3 August 2023

It’s not the Bank of England that’s failed – it’s the people who run it


The Bank of England’s decision today to un-necessarily hike interest rate by 25 basis points is disappointing, but not surprising. The recent performance of the Bank has been the worst since it received its independence 25 years ago. Charged with keeping inflation at 2% annually, it allowed it to rise into double figures. It raised interest rates a year too late to handle the inflationary pressures. When pension funds had to sell gilts to remain liquid, it bought gilts instead of proposing a one-year suspension of the liquidity requirement. The personnel at the top have failed to discharge their duties responsibly.

The prime reason for these errors of judgement is that HM Treasury has effectively ended BoE independence. They appoint their own to the top roles, and put in pliant externals whom they know will toe the line. No 10 and No 11 should now take charge of this very important appointment process, rather than simply rubber stamping what the career HM Treasury civil servants decide. It should not be current or previous career bureaucrats deciding this, but should involve people within the political process who have to answer to the electorate.

At no point in the process of selecting new personnel do ministers or elected members appear to be involved. Selections are made by people without ‘skin in the game’, and are not answerable for decision mistakes. No 10 and No 11 should be able to appoint people with views that diverge from the Treasury mindset.

The Bank’s personnel failed to realise that the Quantitative Easing (QE) done in response to the pandemic was very different from that done following the 2008 crash. Although some critics predicted high inflation after the QE of the 2008 crisis, it did not materialise to any great extent because the extra money did not largely leak into the general economy, instead staying contained within the banking system.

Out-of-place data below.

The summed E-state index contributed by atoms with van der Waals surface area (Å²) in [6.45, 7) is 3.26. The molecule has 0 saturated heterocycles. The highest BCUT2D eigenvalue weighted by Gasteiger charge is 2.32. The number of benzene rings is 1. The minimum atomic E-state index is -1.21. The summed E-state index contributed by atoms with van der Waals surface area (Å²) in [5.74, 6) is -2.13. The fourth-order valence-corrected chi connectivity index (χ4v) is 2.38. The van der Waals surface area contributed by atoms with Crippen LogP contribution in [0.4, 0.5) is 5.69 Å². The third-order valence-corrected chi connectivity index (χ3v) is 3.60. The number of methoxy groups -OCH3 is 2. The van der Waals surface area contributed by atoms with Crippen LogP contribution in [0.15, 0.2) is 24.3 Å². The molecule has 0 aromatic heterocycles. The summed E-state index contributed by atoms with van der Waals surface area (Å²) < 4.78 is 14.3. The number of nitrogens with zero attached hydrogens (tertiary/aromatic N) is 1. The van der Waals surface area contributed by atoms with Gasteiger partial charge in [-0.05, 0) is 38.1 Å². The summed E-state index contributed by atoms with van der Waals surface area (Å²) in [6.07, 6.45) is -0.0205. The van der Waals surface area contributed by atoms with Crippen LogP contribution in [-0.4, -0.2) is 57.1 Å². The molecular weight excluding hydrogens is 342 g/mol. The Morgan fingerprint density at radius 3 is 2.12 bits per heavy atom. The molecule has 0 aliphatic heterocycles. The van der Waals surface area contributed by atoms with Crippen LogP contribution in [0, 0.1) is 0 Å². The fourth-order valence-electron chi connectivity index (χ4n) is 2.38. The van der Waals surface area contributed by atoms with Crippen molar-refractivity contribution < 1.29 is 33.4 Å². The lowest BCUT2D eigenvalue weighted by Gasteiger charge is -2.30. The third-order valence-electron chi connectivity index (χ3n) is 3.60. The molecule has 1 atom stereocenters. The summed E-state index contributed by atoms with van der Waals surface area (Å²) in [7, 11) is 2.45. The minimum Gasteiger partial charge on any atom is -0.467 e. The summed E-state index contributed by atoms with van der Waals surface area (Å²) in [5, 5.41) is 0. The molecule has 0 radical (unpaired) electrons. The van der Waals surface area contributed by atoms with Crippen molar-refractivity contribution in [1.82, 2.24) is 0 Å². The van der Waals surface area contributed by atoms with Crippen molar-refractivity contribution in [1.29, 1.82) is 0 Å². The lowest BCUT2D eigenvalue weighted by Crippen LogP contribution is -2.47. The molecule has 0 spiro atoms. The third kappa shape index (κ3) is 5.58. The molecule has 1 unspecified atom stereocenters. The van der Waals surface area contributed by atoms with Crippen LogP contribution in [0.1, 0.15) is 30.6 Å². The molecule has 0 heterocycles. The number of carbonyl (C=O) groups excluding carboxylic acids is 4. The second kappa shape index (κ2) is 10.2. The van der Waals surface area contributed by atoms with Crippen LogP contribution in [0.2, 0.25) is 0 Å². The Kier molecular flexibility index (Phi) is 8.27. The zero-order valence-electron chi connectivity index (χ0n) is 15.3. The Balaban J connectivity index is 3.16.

Central banks purchased large quantities of financial assets, primarily government bonds and mortgage-backed securities, from commercial banks and other financial institutions. By doing so, the central banks increased the reserves held by these banks, effectively injecting money into the banking system. However, the money remained within the banking sector as it was held as excess reserves by the commercial banks and was not immediately lent out into the broader economy.

Much of the money created to deal with the Covid pandemic did go into the everyday economy. It went into support for small businesses. It went to help the hospitality industry in the ‘Eat out to help out’ campaign. It went to buy PPE equipment and to help fund the vaccine programme. It went to support employees on a furlough programme. It went into decisions to buy or sell, and to hire or fire. It was not anaesthetised in bank vaults, but went into circulation.

The result was inflation, and the Bank took its eye off the ball. Worried about recession, it acted a year too late to snuff out inflation. Concerns about the judgement of the Bank’s personnel were raised when some of its members were publicly attributing inflation to Brexit, which began seven years before. Or more recently to the Russian invasion of Ukraine. But inflation is a monetary phenomenon, caused by excess money, and the Bank should have known that. It was visible in the rapid rise of many money metrics, like M2 and M4x.

The result has been an inflation rate still many times the target figure of 2%. This has led to wage demands that have soured industrial relations and led to wide-spread strikes.

It is not the Bank as an institution that has failed, it is the personnel who have directed it. It is the personnel who should be changed, along with the method of appointing them.

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Madsen Pirie is President and co-founder of the Adam Smith Institute.

Columns are the author's own opinion and do not necessarily reflect the views of CapX.